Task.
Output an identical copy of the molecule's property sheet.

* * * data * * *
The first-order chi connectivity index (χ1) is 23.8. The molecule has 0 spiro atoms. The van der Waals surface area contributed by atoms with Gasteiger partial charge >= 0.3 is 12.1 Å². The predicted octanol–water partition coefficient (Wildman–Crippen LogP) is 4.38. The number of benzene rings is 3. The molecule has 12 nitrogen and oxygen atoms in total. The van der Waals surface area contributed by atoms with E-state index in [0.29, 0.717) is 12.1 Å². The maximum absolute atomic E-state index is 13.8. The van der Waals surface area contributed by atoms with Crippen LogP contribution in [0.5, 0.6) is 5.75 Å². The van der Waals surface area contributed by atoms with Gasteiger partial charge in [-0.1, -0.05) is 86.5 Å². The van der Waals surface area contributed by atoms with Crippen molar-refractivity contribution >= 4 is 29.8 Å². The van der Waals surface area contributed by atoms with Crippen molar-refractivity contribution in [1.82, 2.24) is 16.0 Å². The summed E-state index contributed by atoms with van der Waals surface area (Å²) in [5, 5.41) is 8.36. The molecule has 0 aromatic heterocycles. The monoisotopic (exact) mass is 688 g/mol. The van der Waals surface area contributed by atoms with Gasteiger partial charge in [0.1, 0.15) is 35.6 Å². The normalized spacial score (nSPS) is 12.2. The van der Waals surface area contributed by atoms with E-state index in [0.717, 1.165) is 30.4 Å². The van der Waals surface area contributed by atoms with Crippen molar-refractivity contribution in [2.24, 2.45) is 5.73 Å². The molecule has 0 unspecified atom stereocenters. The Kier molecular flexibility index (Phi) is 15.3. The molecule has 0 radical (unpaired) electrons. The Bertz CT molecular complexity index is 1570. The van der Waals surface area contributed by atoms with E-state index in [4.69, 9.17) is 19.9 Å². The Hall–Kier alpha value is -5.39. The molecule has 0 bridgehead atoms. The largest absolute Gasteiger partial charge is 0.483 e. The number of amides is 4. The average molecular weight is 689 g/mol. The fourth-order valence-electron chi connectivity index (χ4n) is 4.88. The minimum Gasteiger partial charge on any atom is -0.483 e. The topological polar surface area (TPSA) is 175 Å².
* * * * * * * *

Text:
The first-order chi connectivity index (χ1) is 23.8. The molecule has 0 spiro atoms. The van der Waals surface area contributed by atoms with Gasteiger partial charge >= 0.3 is 12.1 Å². The predicted octanol–water partition coefficient (Wildman–Crippen LogP) is 4.38. The number of benzene rings is 3. The molecule has 12 nitrogen and oxygen atoms in total. The van der Waals surface area contributed by atoms with E-state index in [0.29, 0.717) is 12.1 Å². The maximum absolute atomic E-state index is 13.8. The van der Waals surface area contributed by atoms with Crippen LogP contribution in [0.5, 0.6) is 5.75 Å². The van der Waals surface area contributed by atoms with Gasteiger partial charge in [-0.1, -0.05) is 86.5 Å². The van der Waals surface area contributed by atoms with Crippen molar-refractivity contribution >= 4 is 29.8 Å². The van der Waals surface area contributed by atoms with Crippen molar-refractivity contribution in [1.82, 2.24) is 16.0 Å². The summed E-state index contributed by atoms with van der Waals surface area (Å²) in [5, 5.41) is 8.36. The molecule has 0 aromatic heterocycles. The monoisotopic (exact) mass is 688 g/mol. The van der Waals surface area contributed by atoms with Gasteiger partial charge in [0.1, 0.15) is 35.6 Å². The normalized spacial score (nSPS) is 12.2. The van der Waals surface area contributed by atoms with E-state index in [0.717, 1.165) is 30.4 Å². The van der Waals surface area contributed by atoms with Crippen molar-refractivity contribution in [2.24, 2.45) is 5.73 Å². The molecule has 0 unspecified atom stereocenters. The Kier molecular flexibility index (Phi) is 15.3. The molecule has 0 radical (unpaired) electrons. The Bertz CT molecular complexity index is 1570. The van der Waals surface area contributed by atoms with E-state index in [4.69, 9.17) is 19.9 Å². The Hall–Kier alpha value is -5.39. The molecule has 0 bridgehead atoms. The largest absolute Gasteiger partial charge is 0.483 e. The number of amides is 4. The average molecular weight is 689 g/mol. The fourth-order valence-electron chi connectivity index (χ4n) is 4.88. The minimum Gasteiger partial charge on any atom is -0.483 e. The topological polar surface area (TPSA) is 175 Å².